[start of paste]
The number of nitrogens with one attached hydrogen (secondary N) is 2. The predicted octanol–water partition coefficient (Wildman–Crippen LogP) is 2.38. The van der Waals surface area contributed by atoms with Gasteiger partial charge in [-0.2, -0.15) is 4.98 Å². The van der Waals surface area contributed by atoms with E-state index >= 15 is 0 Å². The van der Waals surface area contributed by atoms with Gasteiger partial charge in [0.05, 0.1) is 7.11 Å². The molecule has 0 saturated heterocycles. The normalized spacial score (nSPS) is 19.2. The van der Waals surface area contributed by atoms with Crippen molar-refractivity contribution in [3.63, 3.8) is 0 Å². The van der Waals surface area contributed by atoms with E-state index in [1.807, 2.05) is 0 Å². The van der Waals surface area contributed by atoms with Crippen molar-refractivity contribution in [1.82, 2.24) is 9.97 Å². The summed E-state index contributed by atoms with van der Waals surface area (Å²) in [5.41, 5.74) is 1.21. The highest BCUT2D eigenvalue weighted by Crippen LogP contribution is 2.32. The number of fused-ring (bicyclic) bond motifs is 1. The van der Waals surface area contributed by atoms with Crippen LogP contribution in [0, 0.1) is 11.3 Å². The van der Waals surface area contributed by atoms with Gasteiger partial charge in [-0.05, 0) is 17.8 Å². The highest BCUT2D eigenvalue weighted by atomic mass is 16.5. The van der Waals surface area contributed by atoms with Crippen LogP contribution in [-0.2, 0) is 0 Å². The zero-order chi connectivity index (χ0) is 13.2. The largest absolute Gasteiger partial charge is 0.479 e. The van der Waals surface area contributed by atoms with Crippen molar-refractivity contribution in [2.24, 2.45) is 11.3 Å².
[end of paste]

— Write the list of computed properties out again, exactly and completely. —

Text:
The number of nitrogens with one attached hydrogen (secondary N) is 2. The predicted octanol–water partition coefficient (Wildman–Crippen LogP) is 2.38. The van der Waals surface area contributed by atoms with Gasteiger partial charge in [-0.2, -0.15) is 4.98 Å². The van der Waals surface area contributed by atoms with E-state index >= 15 is 0 Å². The van der Waals surface area contributed by atoms with Gasteiger partial charge in [0.05, 0.1) is 7.11 Å². The molecule has 0 saturated heterocycles. The normalized spacial score (nSPS) is 19.2. The van der Waals surface area contributed by atoms with Crippen molar-refractivity contribution in [3.63, 3.8) is 0 Å². The van der Waals surface area contributed by atoms with E-state index in [1.807, 2.05) is 0 Å². The van der Waals surface area contributed by atoms with Crippen molar-refractivity contribution in [1.82, 2.24) is 9.97 Å². The summed E-state index contributed by atoms with van der Waals surface area (Å²) in [5.41, 5.74) is 1.21. The highest BCUT2D eigenvalue weighted by Crippen LogP contribution is 2.32. The number of fused-ring (bicyclic) bond motifs is 1. The van der Waals surface area contributed by atoms with Crippen LogP contribution in [0, 0.1) is 11.3 Å². The van der Waals surface area contributed by atoms with Gasteiger partial charge in [-0.05, 0) is 17.8 Å². The highest BCUT2D eigenvalue weighted by atomic mass is 16.5. The van der Waals surface area contributed by atoms with Crippen LogP contribution in [-0.2, 0) is 0 Å². The zero-order chi connectivity index (χ0) is 13.2. The largest absolute Gasteiger partial charge is 0.479 e. The van der Waals surface area contributed by atoms with Crippen molar-refractivity contribution in [2.24, 2.45) is 11.3 Å².